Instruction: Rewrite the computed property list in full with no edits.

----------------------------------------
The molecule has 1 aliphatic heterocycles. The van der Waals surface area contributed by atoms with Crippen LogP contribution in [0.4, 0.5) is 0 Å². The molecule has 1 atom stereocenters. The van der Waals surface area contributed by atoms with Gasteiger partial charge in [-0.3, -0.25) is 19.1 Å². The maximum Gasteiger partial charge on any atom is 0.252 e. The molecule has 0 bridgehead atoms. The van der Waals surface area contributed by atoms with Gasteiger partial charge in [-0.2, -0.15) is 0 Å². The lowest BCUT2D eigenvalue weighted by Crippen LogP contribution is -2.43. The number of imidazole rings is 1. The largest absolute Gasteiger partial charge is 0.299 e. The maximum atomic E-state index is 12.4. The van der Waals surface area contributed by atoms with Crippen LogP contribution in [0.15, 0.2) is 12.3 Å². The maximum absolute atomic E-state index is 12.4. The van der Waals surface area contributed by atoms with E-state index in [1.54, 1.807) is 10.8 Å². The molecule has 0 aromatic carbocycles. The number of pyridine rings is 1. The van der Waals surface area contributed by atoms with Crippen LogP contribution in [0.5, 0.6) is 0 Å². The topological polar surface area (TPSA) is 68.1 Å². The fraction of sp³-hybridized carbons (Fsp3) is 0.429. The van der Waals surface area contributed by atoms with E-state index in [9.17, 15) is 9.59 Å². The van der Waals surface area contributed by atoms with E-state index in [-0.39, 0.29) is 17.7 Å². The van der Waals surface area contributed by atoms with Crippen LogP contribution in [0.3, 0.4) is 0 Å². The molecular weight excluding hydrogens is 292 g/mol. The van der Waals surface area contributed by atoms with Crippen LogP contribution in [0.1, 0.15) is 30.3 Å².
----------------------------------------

The molecule has 1 aliphatic heterocycles. The van der Waals surface area contributed by atoms with Crippen LogP contribution in [0.4, 0.5) is 0 Å². The molecule has 1 atom stereocenters. The van der Waals surface area contributed by atoms with Gasteiger partial charge in [-0.3, -0.25) is 19.1 Å². The maximum Gasteiger partial charge on any atom is 0.252 e. The molecule has 0 bridgehead atoms. The van der Waals surface area contributed by atoms with Gasteiger partial charge in [-0.2, -0.15) is 0 Å². The lowest BCUT2D eigenvalue weighted by Crippen LogP contribution is -2.43. The number of imidazole rings is 1. The largest absolute Gasteiger partial charge is 0.299 e. The maximum atomic E-state index is 12.4. The van der Waals surface area contributed by atoms with Crippen LogP contribution in [0.15, 0.2) is 12.3 Å². The maximum absolute atomic E-state index is 12.4. The van der Waals surface area contributed by atoms with E-state index in [1.54, 1.807) is 10.8 Å². The molecule has 0 aromatic carbocycles. The number of pyridine rings is 1. The van der Waals surface area contributed by atoms with Crippen LogP contribution in [0.5, 0.6) is 0 Å². The topological polar surface area (TPSA) is 68.1 Å². The fraction of sp³-hybridized carbons (Fsp3) is 0.429. The van der Waals surface area contributed by atoms with E-state index in [9.17, 15) is 9.59 Å². The van der Waals surface area contributed by atoms with E-state index in [-0.39, 0.29) is 17.7 Å². The van der Waals surface area contributed by atoms with Crippen LogP contribution in [0.3, 0.4) is 0 Å². The molecular weight excluding hydrogens is 292 g/mol. The van der Waals surface area contributed by atoms with Crippen LogP contribution in [0.1, 0.15) is 30.3 Å².